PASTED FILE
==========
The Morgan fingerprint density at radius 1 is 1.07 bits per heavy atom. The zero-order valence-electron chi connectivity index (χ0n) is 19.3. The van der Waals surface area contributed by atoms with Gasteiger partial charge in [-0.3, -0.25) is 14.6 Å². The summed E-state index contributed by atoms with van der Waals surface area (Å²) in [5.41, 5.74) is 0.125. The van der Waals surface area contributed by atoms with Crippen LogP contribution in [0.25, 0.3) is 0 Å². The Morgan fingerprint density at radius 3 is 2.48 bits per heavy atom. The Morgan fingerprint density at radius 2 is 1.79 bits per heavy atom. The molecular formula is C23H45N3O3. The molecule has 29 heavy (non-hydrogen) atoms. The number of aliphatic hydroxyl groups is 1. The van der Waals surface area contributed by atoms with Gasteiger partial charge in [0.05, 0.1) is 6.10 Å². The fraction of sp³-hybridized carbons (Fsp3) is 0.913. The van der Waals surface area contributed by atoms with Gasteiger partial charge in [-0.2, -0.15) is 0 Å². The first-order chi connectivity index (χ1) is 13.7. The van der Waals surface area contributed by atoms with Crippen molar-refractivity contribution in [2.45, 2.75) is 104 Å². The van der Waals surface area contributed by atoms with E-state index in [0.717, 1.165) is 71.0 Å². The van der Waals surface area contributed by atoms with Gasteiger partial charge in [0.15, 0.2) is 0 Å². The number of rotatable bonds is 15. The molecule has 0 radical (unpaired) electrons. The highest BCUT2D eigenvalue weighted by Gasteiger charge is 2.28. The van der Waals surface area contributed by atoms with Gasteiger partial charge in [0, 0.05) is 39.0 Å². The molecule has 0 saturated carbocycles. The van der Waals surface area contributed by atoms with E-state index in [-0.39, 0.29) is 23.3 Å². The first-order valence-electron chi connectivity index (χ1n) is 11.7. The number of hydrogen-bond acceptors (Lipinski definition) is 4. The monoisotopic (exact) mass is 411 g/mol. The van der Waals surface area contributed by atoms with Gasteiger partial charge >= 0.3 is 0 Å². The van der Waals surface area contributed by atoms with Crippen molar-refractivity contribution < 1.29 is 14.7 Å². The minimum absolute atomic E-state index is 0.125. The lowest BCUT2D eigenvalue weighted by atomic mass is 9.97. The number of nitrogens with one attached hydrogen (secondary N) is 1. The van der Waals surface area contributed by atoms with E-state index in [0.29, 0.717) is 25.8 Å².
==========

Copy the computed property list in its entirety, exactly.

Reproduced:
The Morgan fingerprint density at radius 1 is 1.07 bits per heavy atom. The zero-order valence-electron chi connectivity index (χ0n) is 19.3. The van der Waals surface area contributed by atoms with Gasteiger partial charge in [-0.3, -0.25) is 14.6 Å². The summed E-state index contributed by atoms with van der Waals surface area (Å²) in [5.41, 5.74) is 0.125. The van der Waals surface area contributed by atoms with Crippen LogP contribution in [0.25, 0.3) is 0 Å². The Morgan fingerprint density at radius 3 is 2.48 bits per heavy atom. The Morgan fingerprint density at radius 2 is 1.79 bits per heavy atom. The molecular formula is C23H45N3O3. The molecule has 29 heavy (non-hydrogen) atoms. The number of aliphatic hydroxyl groups is 1. The van der Waals surface area contributed by atoms with Gasteiger partial charge in [0.05, 0.1) is 6.10 Å². The fraction of sp³-hybridized carbons (Fsp3) is 0.913. The van der Waals surface area contributed by atoms with Gasteiger partial charge in [-0.2, -0.15) is 0 Å². The first-order chi connectivity index (χ1) is 13.7. The van der Waals surface area contributed by atoms with Crippen molar-refractivity contribution in [2.45, 2.75) is 104 Å². The van der Waals surface area contributed by atoms with E-state index in [0.717, 1.165) is 71.0 Å². The van der Waals surface area contributed by atoms with Gasteiger partial charge in [0.15, 0.2) is 0 Å². The number of rotatable bonds is 15. The molecule has 0 radical (unpaired) electrons. The highest BCUT2D eigenvalue weighted by Gasteiger charge is 2.28. The van der Waals surface area contributed by atoms with Gasteiger partial charge in [0, 0.05) is 39.0 Å². The molecule has 0 saturated carbocycles. The van der Waals surface area contributed by atoms with E-state index in [-0.39, 0.29) is 23.3 Å². The first-order valence-electron chi connectivity index (χ1n) is 11.7. The number of hydrogen-bond acceptors (Lipinski definition) is 4. The monoisotopic (exact) mass is 411 g/mol. The van der Waals surface area contributed by atoms with Gasteiger partial charge >= 0.3 is 0 Å². The van der Waals surface area contributed by atoms with Crippen molar-refractivity contribution < 1.29 is 14.7 Å². The minimum absolute atomic E-state index is 0.125. The lowest BCUT2D eigenvalue weighted by atomic mass is 9.97. The number of nitrogens with one attached hydrogen (secondary N) is 1. The van der Waals surface area contributed by atoms with E-state index in [0.29, 0.717) is 25.8 Å².